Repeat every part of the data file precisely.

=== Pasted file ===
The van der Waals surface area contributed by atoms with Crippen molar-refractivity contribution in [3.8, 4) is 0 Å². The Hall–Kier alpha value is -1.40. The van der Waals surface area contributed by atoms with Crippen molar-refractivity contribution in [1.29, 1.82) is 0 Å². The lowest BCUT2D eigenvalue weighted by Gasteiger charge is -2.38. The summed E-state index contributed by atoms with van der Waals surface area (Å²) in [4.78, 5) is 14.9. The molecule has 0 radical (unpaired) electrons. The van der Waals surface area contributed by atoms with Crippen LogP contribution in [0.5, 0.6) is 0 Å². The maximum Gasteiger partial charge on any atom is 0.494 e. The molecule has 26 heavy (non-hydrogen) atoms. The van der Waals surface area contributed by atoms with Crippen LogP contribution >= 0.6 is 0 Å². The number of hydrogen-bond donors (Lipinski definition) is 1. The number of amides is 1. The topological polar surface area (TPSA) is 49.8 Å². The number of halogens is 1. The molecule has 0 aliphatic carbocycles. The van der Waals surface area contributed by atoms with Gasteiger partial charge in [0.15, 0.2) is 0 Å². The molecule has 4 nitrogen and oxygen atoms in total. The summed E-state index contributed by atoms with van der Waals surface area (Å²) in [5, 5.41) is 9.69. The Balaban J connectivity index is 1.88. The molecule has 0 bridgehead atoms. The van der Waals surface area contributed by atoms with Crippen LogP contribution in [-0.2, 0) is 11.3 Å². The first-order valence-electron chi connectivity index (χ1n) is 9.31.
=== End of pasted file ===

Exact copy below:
The van der Waals surface area contributed by atoms with Crippen molar-refractivity contribution in [3.8, 4) is 0 Å². The Hall–Kier alpha value is -1.40. The van der Waals surface area contributed by atoms with Crippen molar-refractivity contribution in [1.29, 1.82) is 0 Å². The lowest BCUT2D eigenvalue weighted by Gasteiger charge is -2.38. The summed E-state index contributed by atoms with van der Waals surface area (Å²) in [4.78, 5) is 14.9. The molecule has 0 radical (unpaired) electrons. The van der Waals surface area contributed by atoms with Crippen LogP contribution in [0.5, 0.6) is 0 Å². The maximum Gasteiger partial charge on any atom is 0.494 e. The molecule has 26 heavy (non-hydrogen) atoms. The van der Waals surface area contributed by atoms with Crippen LogP contribution >= 0.6 is 0 Å². The number of hydrogen-bond donors (Lipinski definition) is 1. The number of amides is 1. The topological polar surface area (TPSA) is 49.8 Å². The number of halogens is 1. The molecule has 0 aliphatic carbocycles. The van der Waals surface area contributed by atoms with Gasteiger partial charge in [0.15, 0.2) is 0 Å². The molecule has 4 nitrogen and oxygen atoms in total. The summed E-state index contributed by atoms with van der Waals surface area (Å²) in [5, 5.41) is 9.69. The Balaban J connectivity index is 1.88. The molecule has 0 bridgehead atoms. The van der Waals surface area contributed by atoms with Crippen LogP contribution in [-0.2, 0) is 11.3 Å². The first-order valence-electron chi connectivity index (χ1n) is 9.31.